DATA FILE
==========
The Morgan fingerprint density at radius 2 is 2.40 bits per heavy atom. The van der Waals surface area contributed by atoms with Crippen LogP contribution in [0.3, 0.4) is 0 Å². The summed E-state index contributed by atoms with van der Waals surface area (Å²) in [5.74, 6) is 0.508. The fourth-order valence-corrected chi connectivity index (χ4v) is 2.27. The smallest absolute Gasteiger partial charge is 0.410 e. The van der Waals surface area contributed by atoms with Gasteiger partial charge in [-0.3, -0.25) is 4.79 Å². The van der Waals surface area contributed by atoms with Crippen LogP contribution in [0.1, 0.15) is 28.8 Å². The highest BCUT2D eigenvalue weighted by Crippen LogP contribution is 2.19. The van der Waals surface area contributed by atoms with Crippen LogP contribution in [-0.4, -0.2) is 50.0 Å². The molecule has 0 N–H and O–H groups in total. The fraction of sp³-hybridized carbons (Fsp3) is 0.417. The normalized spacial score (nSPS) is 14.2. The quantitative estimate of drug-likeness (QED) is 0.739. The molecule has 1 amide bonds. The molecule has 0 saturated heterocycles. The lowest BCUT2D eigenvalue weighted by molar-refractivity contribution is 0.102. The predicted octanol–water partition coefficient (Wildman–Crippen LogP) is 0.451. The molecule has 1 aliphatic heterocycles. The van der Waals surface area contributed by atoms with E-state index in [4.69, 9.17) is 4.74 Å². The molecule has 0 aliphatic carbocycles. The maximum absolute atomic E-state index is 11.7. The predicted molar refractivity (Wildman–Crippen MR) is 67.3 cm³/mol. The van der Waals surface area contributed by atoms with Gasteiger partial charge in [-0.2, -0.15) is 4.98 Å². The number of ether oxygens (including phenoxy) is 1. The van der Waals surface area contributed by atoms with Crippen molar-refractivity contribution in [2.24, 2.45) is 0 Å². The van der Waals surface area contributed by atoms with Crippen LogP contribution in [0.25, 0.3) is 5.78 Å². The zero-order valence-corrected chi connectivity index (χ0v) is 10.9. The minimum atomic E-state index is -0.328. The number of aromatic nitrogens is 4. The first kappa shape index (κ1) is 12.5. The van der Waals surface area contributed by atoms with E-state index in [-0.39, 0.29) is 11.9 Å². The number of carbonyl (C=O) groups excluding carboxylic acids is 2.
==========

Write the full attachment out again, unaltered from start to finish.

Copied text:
The Morgan fingerprint density at radius 2 is 2.40 bits per heavy atom. The van der Waals surface area contributed by atoms with Crippen LogP contribution in [0.3, 0.4) is 0 Å². The summed E-state index contributed by atoms with van der Waals surface area (Å²) in [5.74, 6) is 0.508. The fourth-order valence-corrected chi connectivity index (χ4v) is 2.27. The smallest absolute Gasteiger partial charge is 0.410 e. The van der Waals surface area contributed by atoms with Gasteiger partial charge in [-0.3, -0.25) is 4.79 Å². The van der Waals surface area contributed by atoms with Crippen LogP contribution in [0.1, 0.15) is 28.8 Å². The highest BCUT2D eigenvalue weighted by Crippen LogP contribution is 2.19. The van der Waals surface area contributed by atoms with Crippen LogP contribution in [-0.4, -0.2) is 50.0 Å². The molecule has 0 N–H and O–H groups in total. The fraction of sp³-hybridized carbons (Fsp3) is 0.417. The normalized spacial score (nSPS) is 14.2. The quantitative estimate of drug-likeness (QED) is 0.739. The molecule has 1 amide bonds. The molecule has 0 saturated heterocycles. The lowest BCUT2D eigenvalue weighted by molar-refractivity contribution is 0.102. The predicted octanol–water partition coefficient (Wildman–Crippen LogP) is 0.451. The molecule has 1 aliphatic heterocycles. The van der Waals surface area contributed by atoms with E-state index in [4.69, 9.17) is 4.74 Å². The molecule has 0 aliphatic carbocycles. The maximum absolute atomic E-state index is 11.7. The predicted molar refractivity (Wildman–Crippen MR) is 67.3 cm³/mol. The van der Waals surface area contributed by atoms with Gasteiger partial charge in [-0.2, -0.15) is 4.98 Å². The number of ether oxygens (including phenoxy) is 1. The van der Waals surface area contributed by atoms with Crippen molar-refractivity contribution in [2.24, 2.45) is 0 Å². The van der Waals surface area contributed by atoms with Crippen LogP contribution in [0.25, 0.3) is 5.78 Å². The zero-order valence-corrected chi connectivity index (χ0v) is 10.9. The minimum atomic E-state index is -0.328. The number of aromatic nitrogens is 4. The first kappa shape index (κ1) is 12.5. The van der Waals surface area contributed by atoms with E-state index in [-0.39, 0.29) is 11.9 Å². The number of carbonyl (C=O) groups excluding carboxylic acids is 2.